- Open Access
The effect of hormone therapy on all-cause and cardiovascular mortality in women with chronic kidney disease: protocol for a systematic review and meta-analysis
Systematic Reviews volume 4, Article number: 44 (2015)
Chronic kidney disease affects approximately one in ten North Americans and is associated with a high risk of cardiovascular disease. Chronic kidney disease in women is characterized by an abnormal sex hormone profile and low estradiol levels. Since low estradiol levels are associated with an increased cardiovascular risk in healthy women, our objective is to determine the effect of hormone therapy on all-cause mortality, cardiovascular mortality, and cardiovascular morbidity in women with chronic kidney disease.
Studies examining hormone therapy for adult women with chronic kidney disease will be included. The primary outcome is all-cause or cardiovascular mortality and morbidity. We will search electronic bibliographic databases (MEDLINE, EMBASE, and the Cochrane Central Register of Controlled Trials (CENTRAL)) along with relevant conference proceedings, table of contents of journals, and review articles. Two investigators will independently screen identified abstracts and select observational cohort studies, case–control studies, and randomized controlled trials examining hormone therapy in women with chronic kidney disease. These investigators will also independently abstract data from relevant full-text journal articles and assess risk of bias. Where possible, these data will be summarized using pooled or combined estimates for the risk ratio or hazard ratio of all-cause mortality, cardiovascular mortality, and cardiovascular morbidity in women with chronic kidney disease with and without hormone therapy. A random effects model will be used, and meta-regression and subgroup analyses will be used to explore potential source of heterogeneity.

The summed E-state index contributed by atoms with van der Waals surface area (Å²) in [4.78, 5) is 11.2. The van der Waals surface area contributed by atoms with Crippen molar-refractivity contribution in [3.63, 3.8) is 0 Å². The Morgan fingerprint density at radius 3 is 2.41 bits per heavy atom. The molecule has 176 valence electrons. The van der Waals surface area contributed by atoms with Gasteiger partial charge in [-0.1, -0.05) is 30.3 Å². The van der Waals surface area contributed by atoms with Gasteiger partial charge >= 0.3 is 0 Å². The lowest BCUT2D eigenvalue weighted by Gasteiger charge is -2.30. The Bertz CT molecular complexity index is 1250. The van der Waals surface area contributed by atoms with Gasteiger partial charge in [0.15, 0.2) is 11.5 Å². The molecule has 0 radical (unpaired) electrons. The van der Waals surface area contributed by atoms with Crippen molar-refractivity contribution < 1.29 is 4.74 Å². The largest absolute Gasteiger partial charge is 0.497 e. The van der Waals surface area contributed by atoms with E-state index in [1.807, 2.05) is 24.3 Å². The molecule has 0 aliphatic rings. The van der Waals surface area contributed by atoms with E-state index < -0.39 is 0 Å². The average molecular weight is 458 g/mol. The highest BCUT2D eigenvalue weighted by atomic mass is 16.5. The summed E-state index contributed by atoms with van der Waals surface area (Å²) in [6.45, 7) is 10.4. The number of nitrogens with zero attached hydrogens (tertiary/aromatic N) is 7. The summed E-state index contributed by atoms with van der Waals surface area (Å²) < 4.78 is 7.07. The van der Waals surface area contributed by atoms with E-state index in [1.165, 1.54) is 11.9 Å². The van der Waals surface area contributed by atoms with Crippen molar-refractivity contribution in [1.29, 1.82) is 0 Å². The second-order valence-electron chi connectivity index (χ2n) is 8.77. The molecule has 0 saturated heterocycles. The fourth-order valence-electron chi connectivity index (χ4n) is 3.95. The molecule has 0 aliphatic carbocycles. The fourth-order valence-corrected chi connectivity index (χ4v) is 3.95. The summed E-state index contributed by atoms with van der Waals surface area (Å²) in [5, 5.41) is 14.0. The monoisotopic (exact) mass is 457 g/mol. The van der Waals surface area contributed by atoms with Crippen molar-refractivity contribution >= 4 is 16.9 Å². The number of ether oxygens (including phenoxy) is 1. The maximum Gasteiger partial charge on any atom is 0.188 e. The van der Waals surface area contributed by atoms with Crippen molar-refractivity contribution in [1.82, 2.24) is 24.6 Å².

Given the high burden of cardiovascular disease in women with chronic kidney disease, this study will help guide clinical practice by summarizing current evidence on the use of hormone therapy for prevention of all-cause mortality, cardiovascular mortality, and cardiovascular morbidity in this population.